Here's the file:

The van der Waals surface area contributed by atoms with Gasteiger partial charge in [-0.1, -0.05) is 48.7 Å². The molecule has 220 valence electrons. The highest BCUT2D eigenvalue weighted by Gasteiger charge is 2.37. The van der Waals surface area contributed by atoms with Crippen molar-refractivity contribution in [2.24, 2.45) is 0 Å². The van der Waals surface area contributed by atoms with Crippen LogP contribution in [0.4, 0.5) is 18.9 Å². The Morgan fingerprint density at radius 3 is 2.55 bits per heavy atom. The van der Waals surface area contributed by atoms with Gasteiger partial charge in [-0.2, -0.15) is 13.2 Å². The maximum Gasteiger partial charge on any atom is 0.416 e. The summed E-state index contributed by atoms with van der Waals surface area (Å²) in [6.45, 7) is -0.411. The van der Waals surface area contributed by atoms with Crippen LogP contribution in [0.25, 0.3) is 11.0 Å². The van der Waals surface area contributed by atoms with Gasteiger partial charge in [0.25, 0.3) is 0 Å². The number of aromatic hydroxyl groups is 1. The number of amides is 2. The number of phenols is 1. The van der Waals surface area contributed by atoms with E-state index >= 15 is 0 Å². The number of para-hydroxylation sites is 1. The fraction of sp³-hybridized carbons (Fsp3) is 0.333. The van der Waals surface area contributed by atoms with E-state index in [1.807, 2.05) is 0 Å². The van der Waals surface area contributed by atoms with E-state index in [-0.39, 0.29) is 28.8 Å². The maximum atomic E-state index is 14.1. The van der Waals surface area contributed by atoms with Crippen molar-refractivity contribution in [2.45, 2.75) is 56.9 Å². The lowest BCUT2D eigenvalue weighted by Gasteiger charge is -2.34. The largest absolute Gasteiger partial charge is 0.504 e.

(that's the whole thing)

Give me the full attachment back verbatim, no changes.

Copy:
The van der Waals surface area contributed by atoms with Gasteiger partial charge in [-0.1, -0.05) is 48.7 Å². The molecule has 220 valence electrons. The highest BCUT2D eigenvalue weighted by Gasteiger charge is 2.37. The van der Waals surface area contributed by atoms with Crippen molar-refractivity contribution in [2.24, 2.45) is 0 Å². The van der Waals surface area contributed by atoms with Crippen LogP contribution in [0.4, 0.5) is 18.9 Å². The Morgan fingerprint density at radius 3 is 2.55 bits per heavy atom. The van der Waals surface area contributed by atoms with Gasteiger partial charge in [-0.2, -0.15) is 13.2 Å². The maximum Gasteiger partial charge on any atom is 0.416 e. The summed E-state index contributed by atoms with van der Waals surface area (Å²) in [6.45, 7) is -0.411. The van der Waals surface area contributed by atoms with Crippen LogP contribution in [0.25, 0.3) is 11.0 Å². The van der Waals surface area contributed by atoms with Gasteiger partial charge in [0.25, 0.3) is 0 Å². The number of aromatic hydroxyl groups is 1. The number of amides is 2. The number of phenols is 1. The van der Waals surface area contributed by atoms with E-state index >= 15 is 0 Å². The number of para-hydroxylation sites is 1. The fraction of sp³-hybridized carbons (Fsp3) is 0.333. The van der Waals surface area contributed by atoms with E-state index in [1.807, 2.05) is 0 Å². The van der Waals surface area contributed by atoms with E-state index in [-0.39, 0.29) is 28.8 Å². The maximum atomic E-state index is 14.1. The van der Waals surface area contributed by atoms with Crippen molar-refractivity contribution in [2.45, 2.75) is 56.9 Å². The lowest BCUT2D eigenvalue weighted by Gasteiger charge is -2.34. The largest absolute Gasteiger partial charge is 0.504 e.